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  • Interview: Madina Lake

    Mon, 20 Apr 2009 07:14:36

    Interview: Madina Lake - Madina Lake talk <i>Attics to Eden</i>, fine art and playing Hooters...

    Madina Lake Photos

    • Madina Lake - LONDON, ENGLAND - JULY 29:  'Madina Lake' attend the Relentless Energy Drink Kerrang! Awards 2010 at The Brewery on July 29, 2010 in London, England.
    • Madina Lake - LONDON, ENGLAND - JULY 29:  'Madina Lake' attend the Relentless Energy Drink Kerrang! Awards 2010 at The Brewery on July 29, 2010 in London, England.
    • Madina Lake - CHICAGO - JULY 27:  Illinois Governor Pat Quinn presents a proclamation for injured musician Matthew Leone to Leone's twin brother, Nathan, as Metro club owner, Joe Shanahan, looks on. The Smashing Pumpkins headlined the Benefit Concert for Matthew Leone at Metro on July 27, 2010 in Chicago, Illinois.

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    These days, you've got to give fans more, and that includes playing at Hooters. "We're somewhere in South Florida on our way to our first-ever Hooters acoustic show. It's the little perks that count," laughs Madina Lake frontman Nathan Leone. Madina Lake could rock a packed theater or America's favorite wing spot; it doesn't matter because they've got the style and songs to light up any crowd. Their sophomore album, Attics to Eden, drops on April 28th, and it's emotionally charged anthemic alt rock is infectious and thought provoking. Nathan took some time to talk to ARTISTdirect.com in this exclusive interview about Attics, philosophy and much more.

    Did you approach Attics to Eden differently than your last record? How did everything come together?

    It's funny. They say, "You have your whole life to write your first record, and you have a couple of months to write your second record." By and large, that can be difficult a lot of times. However, for us, it worked to our advantage because we didn't have any time to second-guess what we were doing. On the first record cycle, we had been categorized as pop punk and emo in many places, and that really bothered us because we never saw ourselves that way. When we went in to write Attics, we had a little bit of animosity towards that. It forced us to push the envelope as far as we could in terms of genre. It helped result in a really dynamic record. All 12 songs are different from one another. A little bit of that animosity and the limited time we had to work on the album really helped shape it.

    At the same time, it's a very cohesive record.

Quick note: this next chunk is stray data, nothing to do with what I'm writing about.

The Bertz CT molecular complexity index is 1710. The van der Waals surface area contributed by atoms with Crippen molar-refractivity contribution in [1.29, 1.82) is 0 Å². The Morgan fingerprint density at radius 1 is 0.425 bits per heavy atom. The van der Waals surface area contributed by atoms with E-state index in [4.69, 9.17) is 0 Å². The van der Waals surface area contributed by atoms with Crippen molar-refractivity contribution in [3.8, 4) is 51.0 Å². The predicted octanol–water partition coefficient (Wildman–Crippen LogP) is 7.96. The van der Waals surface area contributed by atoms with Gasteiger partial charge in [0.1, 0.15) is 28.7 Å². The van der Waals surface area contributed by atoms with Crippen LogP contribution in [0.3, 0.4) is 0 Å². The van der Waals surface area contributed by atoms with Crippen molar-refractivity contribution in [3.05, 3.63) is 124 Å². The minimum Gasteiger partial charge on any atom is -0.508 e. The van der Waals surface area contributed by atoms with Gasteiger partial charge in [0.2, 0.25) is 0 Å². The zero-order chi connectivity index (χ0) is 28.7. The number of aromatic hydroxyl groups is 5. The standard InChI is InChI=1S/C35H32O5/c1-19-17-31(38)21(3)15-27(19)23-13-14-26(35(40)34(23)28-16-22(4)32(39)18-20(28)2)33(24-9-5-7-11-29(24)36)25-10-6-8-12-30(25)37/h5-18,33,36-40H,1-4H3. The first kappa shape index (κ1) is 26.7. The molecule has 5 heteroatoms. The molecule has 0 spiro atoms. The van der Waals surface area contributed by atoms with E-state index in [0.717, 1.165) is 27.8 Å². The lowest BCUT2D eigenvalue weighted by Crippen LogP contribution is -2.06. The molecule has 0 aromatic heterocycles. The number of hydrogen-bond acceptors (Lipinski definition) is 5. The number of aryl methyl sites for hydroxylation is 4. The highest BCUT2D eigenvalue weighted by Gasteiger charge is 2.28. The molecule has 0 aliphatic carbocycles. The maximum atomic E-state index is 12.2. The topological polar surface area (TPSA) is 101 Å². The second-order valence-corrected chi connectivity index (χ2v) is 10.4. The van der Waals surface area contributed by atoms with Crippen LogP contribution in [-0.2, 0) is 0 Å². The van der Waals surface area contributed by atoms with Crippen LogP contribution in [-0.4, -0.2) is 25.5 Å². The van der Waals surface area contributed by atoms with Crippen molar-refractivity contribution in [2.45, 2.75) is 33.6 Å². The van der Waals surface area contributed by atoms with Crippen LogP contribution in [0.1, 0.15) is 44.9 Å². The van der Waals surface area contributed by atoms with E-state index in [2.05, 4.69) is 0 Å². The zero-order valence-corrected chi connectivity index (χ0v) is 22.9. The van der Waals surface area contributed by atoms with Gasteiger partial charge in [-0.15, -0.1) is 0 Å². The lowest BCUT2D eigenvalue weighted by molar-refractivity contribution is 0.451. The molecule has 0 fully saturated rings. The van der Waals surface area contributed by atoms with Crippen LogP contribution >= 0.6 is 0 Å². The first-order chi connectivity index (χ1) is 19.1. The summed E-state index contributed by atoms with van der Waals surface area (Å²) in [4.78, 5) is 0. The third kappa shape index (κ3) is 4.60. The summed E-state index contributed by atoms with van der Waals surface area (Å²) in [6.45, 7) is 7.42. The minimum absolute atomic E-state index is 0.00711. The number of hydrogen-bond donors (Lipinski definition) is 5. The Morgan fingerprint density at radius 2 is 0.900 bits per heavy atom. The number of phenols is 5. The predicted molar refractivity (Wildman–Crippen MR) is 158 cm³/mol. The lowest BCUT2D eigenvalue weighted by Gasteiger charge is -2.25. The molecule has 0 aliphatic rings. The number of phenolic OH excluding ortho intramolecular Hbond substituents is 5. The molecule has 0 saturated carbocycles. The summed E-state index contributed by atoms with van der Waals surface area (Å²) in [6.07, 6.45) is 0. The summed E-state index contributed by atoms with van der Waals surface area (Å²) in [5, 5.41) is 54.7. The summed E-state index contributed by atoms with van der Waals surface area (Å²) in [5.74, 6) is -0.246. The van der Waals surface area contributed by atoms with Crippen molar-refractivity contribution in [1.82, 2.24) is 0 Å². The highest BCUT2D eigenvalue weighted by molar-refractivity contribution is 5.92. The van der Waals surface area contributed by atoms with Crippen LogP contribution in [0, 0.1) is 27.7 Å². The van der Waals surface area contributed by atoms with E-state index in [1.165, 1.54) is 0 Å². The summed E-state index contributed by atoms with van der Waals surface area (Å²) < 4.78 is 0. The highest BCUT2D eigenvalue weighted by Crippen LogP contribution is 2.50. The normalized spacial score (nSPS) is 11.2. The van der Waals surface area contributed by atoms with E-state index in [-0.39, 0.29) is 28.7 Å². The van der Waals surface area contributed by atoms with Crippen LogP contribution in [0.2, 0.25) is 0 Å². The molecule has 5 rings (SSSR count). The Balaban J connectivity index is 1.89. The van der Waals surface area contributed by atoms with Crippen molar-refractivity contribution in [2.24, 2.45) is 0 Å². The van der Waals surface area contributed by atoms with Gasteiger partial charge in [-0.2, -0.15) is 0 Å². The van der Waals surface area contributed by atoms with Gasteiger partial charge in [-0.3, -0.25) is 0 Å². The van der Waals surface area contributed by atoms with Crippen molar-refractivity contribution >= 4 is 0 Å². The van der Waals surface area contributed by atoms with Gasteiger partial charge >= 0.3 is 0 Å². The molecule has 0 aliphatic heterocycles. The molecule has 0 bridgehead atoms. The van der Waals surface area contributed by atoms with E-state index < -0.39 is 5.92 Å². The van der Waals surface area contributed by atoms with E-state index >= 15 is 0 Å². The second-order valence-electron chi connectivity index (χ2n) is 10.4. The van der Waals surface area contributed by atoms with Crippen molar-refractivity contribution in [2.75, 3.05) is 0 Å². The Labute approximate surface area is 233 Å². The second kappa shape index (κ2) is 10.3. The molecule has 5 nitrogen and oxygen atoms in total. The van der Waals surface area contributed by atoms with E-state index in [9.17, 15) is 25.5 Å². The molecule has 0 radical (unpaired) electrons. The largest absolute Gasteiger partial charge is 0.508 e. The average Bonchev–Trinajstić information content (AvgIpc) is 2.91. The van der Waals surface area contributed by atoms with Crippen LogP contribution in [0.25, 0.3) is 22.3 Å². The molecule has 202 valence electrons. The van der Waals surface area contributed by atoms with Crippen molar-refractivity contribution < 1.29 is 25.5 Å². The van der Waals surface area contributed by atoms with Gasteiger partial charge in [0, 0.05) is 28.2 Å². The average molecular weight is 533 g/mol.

That's great that translated. One of the standards we try to maintain as a band when we're writing is to completely tune out the outside world in terms of whatever's scene-y, trendy, popular or going to work at radio. When you start focusing on that kind of thing, it really perverts what your doing, and it makes your art or your music un-genuine. Adhering to that standard, every song we wrote—whether it was inspired by pop, electronica or metal—has the same vibe because it was coming from the same passion and honesty. The sentiment carries through regardless of style.

    You've crafted a lore around the band with the larger narrative. What was the inspiration behind that?

    Nowadays, there are a billion bands and a trillion songs. That fact puts the onus on bands to give more and be as creative as possible. We thought it would be cool to create this storyline that allows us to introduce characters and different events as a metaphor for the things we believe in and have experienced in our lives. We really wanted to be as creative as possible with the band. If you want to dig a little deeper, there's a lot more underneath that we do creatively that someone can get into if they want to. We don't put it at the forefront of who we are though. We don't want to be this concept band, but, at the same time, the storyline that goes along with the records is really important to us. We're proud of where that's at right now.

    There's a place for fans to go in this world.

    Ever since we were kids, music was like this imaginary world where you could fit yourself into songs, and you could identify with lyrics. It was always an escape for me. Anything that was annoying was dissolved once you got hidden behind headphones. With that intention in mind, creating an imaginary world to go along with the music was a different idea.

    It's a very vivid world. Do you watch a lot of movies too?

    No more than anyone else. We all read quite a bit—philosophy for the most part. We spend pretty much every day in the van, trading books about guys like Edgar Tolle and having conversations about different ways to look at life and to live experiences. That shaped more of the storyline aspect than anything else did.

    Did the album artwork fit into that?

    I was chatting with an ex-girlfriend from high school about Dr. Seuss's secret art. He actually had this collection of badass paintings, and it turned out she had one. They're super expensive [Laughs]. She told me to check out this other guy that's relatively new on the art scene. She referred me to this guy, Victor Lynden. She told me she just bought this print from him. Everyone in the band was blown away by him. On a whim, I emailed him and told him about our band and the record and the storyline. He emailed me the next day, and we started this relationship talking about art, music and philosophy. At the end of the day, we worked out a trade where he would essentially paint our cover art, and in turn we would bring this song that he had to life for him. He sent us the lyrics and some key changes and notes and he wanted us to make a song out of it. It was straight up barter. We traded art for art. No money was exchanged whatsoever [Laughs]. It was really cool.

    —Rick Florino

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